The US Department of Justice (DoJ) has laid charges on four individuals for a $19 million fraudulent invoicing scheme targeting Amazon's vendor system. Through the course of the scheme, the four individuals allegedly manipulated Amazon's vendor system in attempts to fraudulently induce the e-commerce platform to pay for goods that Amazon had not ordered, DoJ said in a statement on Wednesday.
The four individuals -- brothers Yoel Abraham, Heshl Abraham, Zishe Abraham, and Shmuel Abraham – were arrested. In executing the scheme, they allegedly attempted to obtain at least approximately $32 million and successfully obtained at least approximately $19 million.
Manipulating Amazon's Vendor System
According to the indictment unsealed on Wednesday in Manhattan federal court, the four individuals purportedly operated wholesale businesses, opened vendor accounts with Amazon to sell the company small quantities of goods. By accepting a purchase order, they agreed to supply specific goods, at specific prices, in specific quantities.
But they eventually allegedly manipulated Amazon's vendor system, and then, in the most egregious iteration of the scheme, invoiced the company for substitute goods at grossly inflated prices and excessive quantities. They allegedly frequently shipped and invoiced for more than 10,000 units of an item when Amazon had requested fewer than 100.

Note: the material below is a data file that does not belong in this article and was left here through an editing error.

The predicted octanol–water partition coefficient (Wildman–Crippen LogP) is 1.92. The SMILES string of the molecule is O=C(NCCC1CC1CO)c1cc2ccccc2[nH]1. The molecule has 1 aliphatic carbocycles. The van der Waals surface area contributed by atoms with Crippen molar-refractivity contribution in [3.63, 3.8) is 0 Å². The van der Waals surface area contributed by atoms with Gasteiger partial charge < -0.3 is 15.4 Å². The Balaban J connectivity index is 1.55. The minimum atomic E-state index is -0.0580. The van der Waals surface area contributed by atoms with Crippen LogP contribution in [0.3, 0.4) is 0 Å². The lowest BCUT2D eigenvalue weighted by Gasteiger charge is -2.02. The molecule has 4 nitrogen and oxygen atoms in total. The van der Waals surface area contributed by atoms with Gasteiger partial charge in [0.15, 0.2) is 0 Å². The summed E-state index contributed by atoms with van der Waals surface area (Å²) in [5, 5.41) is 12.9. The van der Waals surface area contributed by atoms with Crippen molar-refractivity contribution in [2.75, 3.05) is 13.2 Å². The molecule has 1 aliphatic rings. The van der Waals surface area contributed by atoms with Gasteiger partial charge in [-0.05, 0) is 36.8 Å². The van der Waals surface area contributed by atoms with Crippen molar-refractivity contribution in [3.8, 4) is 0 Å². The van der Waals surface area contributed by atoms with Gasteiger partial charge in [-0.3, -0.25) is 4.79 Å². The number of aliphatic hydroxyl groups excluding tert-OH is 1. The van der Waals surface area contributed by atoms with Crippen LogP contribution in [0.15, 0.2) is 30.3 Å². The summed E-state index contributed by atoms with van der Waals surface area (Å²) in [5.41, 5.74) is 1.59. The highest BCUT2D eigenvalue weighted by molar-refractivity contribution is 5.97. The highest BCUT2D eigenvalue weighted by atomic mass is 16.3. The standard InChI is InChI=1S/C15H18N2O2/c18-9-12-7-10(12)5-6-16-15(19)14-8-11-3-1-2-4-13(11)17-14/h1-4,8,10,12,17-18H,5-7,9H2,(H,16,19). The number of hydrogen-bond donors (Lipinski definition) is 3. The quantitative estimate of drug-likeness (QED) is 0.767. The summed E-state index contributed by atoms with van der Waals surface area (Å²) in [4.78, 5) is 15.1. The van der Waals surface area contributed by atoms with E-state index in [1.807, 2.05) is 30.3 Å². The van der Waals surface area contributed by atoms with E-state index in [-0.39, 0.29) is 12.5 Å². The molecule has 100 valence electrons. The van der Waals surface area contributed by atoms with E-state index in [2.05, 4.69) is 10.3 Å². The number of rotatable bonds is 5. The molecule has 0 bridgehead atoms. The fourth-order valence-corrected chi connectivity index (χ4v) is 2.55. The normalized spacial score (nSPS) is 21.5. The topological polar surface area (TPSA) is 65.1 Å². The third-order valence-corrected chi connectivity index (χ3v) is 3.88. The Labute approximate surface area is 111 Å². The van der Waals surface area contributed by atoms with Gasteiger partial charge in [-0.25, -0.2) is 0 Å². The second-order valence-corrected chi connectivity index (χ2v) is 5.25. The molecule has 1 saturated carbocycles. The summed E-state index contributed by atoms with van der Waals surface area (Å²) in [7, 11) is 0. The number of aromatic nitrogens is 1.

New Twist to An Old Trick
The brothers helped one another evade detection using an encrypted group texting chain on WhatsApp. Once Amazon detected the pattern of fraudulent over shipping, it suspended the vendor accounts engaged in the fraud.
In response, the four brothers tried to open other vendor accounts and disguise their identities by registering them in fake names. They used different email addresses and virtual private servers ("VPSs") to obfuscate their connection to previously suspended accounts and frustrate Amazon's ability to detect and mitigate their fraudulent activity, according to the charges.
"The indictment alleges that Yoel, Heshl, Zishe, and Shmuel Abraham came up with a new twist on an old trick, but the use of complex technology did not hide the simple fact that the defendants were bilking Amazon for goods they never provided," Acting Manhattan US Attorney Audrey Strauss, said in a statement.